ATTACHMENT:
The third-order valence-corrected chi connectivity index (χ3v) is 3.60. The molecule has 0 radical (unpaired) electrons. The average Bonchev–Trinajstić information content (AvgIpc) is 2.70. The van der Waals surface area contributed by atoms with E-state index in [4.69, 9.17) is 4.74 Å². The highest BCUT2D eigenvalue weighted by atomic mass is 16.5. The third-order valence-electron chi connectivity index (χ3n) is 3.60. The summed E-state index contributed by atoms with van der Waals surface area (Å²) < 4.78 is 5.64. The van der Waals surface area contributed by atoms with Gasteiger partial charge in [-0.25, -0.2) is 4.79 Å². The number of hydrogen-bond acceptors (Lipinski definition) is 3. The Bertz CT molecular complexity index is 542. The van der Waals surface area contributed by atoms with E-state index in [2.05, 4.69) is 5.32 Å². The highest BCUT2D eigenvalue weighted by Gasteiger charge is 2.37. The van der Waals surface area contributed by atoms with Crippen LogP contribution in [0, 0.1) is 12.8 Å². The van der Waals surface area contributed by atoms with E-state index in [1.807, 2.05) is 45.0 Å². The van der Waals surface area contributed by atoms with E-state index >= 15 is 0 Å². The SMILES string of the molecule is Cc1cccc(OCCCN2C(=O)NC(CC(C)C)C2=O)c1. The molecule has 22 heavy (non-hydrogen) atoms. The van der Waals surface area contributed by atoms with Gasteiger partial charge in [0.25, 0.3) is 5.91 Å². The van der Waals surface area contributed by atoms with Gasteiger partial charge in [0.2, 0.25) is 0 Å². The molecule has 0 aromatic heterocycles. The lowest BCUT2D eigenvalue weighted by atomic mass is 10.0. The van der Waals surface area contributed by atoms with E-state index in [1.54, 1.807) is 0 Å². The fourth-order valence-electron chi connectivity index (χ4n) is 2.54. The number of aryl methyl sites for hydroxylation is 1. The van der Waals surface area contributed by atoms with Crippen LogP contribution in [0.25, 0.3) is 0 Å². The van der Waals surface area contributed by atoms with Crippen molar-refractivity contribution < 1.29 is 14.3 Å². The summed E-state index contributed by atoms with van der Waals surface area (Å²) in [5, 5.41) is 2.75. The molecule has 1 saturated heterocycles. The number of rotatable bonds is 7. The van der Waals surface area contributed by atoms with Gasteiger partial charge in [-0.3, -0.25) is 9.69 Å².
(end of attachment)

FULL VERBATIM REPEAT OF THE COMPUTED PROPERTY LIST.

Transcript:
The third-order valence-corrected chi connectivity index (χ3v) is 3.60. The molecule has 0 radical (unpaired) electrons. The average Bonchev–Trinajstić information content (AvgIpc) is 2.70. The van der Waals surface area contributed by atoms with E-state index in [4.69, 9.17) is 4.74 Å². The highest BCUT2D eigenvalue weighted by atomic mass is 16.5. The third-order valence-electron chi connectivity index (χ3n) is 3.60. The summed E-state index contributed by atoms with van der Waals surface area (Å²) < 4.78 is 5.64. The van der Waals surface area contributed by atoms with Gasteiger partial charge in [-0.25, -0.2) is 4.79 Å². The number of hydrogen-bond acceptors (Lipinski definition) is 3. The Bertz CT molecular complexity index is 542. The van der Waals surface area contributed by atoms with E-state index in [2.05, 4.69) is 5.32 Å². The highest BCUT2D eigenvalue weighted by Gasteiger charge is 2.37. The van der Waals surface area contributed by atoms with Crippen LogP contribution in [0, 0.1) is 12.8 Å². The van der Waals surface area contributed by atoms with E-state index in [1.807, 2.05) is 45.0 Å². The van der Waals surface area contributed by atoms with E-state index >= 15 is 0 Å². The SMILES string of the molecule is Cc1cccc(OCCCN2C(=O)NC(CC(C)C)C2=O)c1. The molecule has 22 heavy (non-hydrogen) atoms. The van der Waals surface area contributed by atoms with Gasteiger partial charge in [0.25, 0.3) is 5.91 Å². The van der Waals surface area contributed by atoms with Gasteiger partial charge in [0.2, 0.25) is 0 Å². The molecule has 0 aromatic heterocycles. The lowest BCUT2D eigenvalue weighted by atomic mass is 10.0. The van der Waals surface area contributed by atoms with E-state index in [1.54, 1.807) is 0 Å². The fourth-order valence-electron chi connectivity index (χ4n) is 2.54. The number of aryl methyl sites for hydroxylation is 1. The van der Waals surface area contributed by atoms with Crippen LogP contribution in [0.25, 0.3) is 0 Å². The van der Waals surface area contributed by atoms with Crippen molar-refractivity contribution < 1.29 is 14.3 Å². The summed E-state index contributed by atoms with van der Waals surface area (Å²) in [5, 5.41) is 2.75. The molecule has 1 saturated heterocycles. The number of rotatable bonds is 7. The van der Waals surface area contributed by atoms with Gasteiger partial charge in [-0.3, -0.25) is 9.69 Å².